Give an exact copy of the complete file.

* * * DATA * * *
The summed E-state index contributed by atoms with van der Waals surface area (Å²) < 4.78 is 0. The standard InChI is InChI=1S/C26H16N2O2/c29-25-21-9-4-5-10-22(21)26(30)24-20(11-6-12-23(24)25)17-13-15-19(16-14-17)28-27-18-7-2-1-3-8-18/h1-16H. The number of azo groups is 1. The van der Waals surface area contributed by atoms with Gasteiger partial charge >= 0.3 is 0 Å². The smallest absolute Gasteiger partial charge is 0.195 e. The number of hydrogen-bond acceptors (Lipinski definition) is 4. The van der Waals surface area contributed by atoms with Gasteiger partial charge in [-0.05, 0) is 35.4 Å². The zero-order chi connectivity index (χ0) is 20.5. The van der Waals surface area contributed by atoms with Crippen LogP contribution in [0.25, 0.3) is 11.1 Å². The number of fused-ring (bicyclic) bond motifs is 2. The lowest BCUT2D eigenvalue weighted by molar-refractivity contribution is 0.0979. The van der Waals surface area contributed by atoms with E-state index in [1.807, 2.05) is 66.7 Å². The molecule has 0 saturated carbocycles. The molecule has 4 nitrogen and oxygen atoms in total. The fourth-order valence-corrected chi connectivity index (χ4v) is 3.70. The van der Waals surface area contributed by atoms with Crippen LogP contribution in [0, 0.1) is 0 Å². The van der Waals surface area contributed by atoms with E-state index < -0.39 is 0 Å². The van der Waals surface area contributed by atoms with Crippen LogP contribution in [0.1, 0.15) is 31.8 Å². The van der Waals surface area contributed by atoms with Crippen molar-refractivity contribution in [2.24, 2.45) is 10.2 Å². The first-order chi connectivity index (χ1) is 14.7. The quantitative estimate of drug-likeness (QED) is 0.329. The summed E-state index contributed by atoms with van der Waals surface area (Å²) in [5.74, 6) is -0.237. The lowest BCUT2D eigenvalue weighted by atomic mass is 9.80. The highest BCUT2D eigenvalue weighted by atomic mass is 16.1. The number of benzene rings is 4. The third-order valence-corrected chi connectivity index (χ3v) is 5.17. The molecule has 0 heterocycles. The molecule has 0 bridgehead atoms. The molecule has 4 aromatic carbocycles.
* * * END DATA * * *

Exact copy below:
The summed E-state index contributed by atoms with van der Waals surface area (Å²) < 4.78 is 0. The standard InChI is InChI=1S/C26H16N2O2/c29-25-21-9-4-5-10-22(21)26(30)24-20(11-6-12-23(24)25)17-13-15-19(16-14-17)28-27-18-7-2-1-3-8-18/h1-16H. The number of azo groups is 1. The van der Waals surface area contributed by atoms with Gasteiger partial charge >= 0.3 is 0 Å². The smallest absolute Gasteiger partial charge is 0.195 e. The number of hydrogen-bond acceptors (Lipinski definition) is 4. The van der Waals surface area contributed by atoms with Gasteiger partial charge in [-0.05, 0) is 35.4 Å². The zero-order chi connectivity index (χ0) is 20.5. The van der Waals surface area contributed by atoms with Crippen LogP contribution in [0.25, 0.3) is 11.1 Å². The number of fused-ring (bicyclic) bond motifs is 2. The lowest BCUT2D eigenvalue weighted by molar-refractivity contribution is 0.0979. The van der Waals surface area contributed by atoms with E-state index in [1.807, 2.05) is 66.7 Å². The molecule has 0 saturated carbocycles. The molecule has 4 nitrogen and oxygen atoms in total. The fourth-order valence-corrected chi connectivity index (χ4v) is 3.70. The van der Waals surface area contributed by atoms with Crippen LogP contribution in [0, 0.1) is 0 Å². The van der Waals surface area contributed by atoms with E-state index < -0.39 is 0 Å². The van der Waals surface area contributed by atoms with Crippen LogP contribution in [0.1, 0.15) is 31.8 Å². The van der Waals surface area contributed by atoms with Crippen molar-refractivity contribution in [2.24, 2.45) is 10.2 Å². The first-order chi connectivity index (χ1) is 14.7. The quantitative estimate of drug-likeness (QED) is 0.329. The summed E-state index contributed by atoms with van der Waals surface area (Å²) in [5.74, 6) is -0.237. The lowest BCUT2D eigenvalue weighted by atomic mass is 9.80. The highest BCUT2D eigenvalue weighted by atomic mass is 16.1. The number of benzene rings is 4. The third-order valence-corrected chi connectivity index (χ3v) is 5.17. The molecule has 0 heterocycles. The molecule has 0 bridgehead atoms. The molecule has 4 aromatic carbocycles.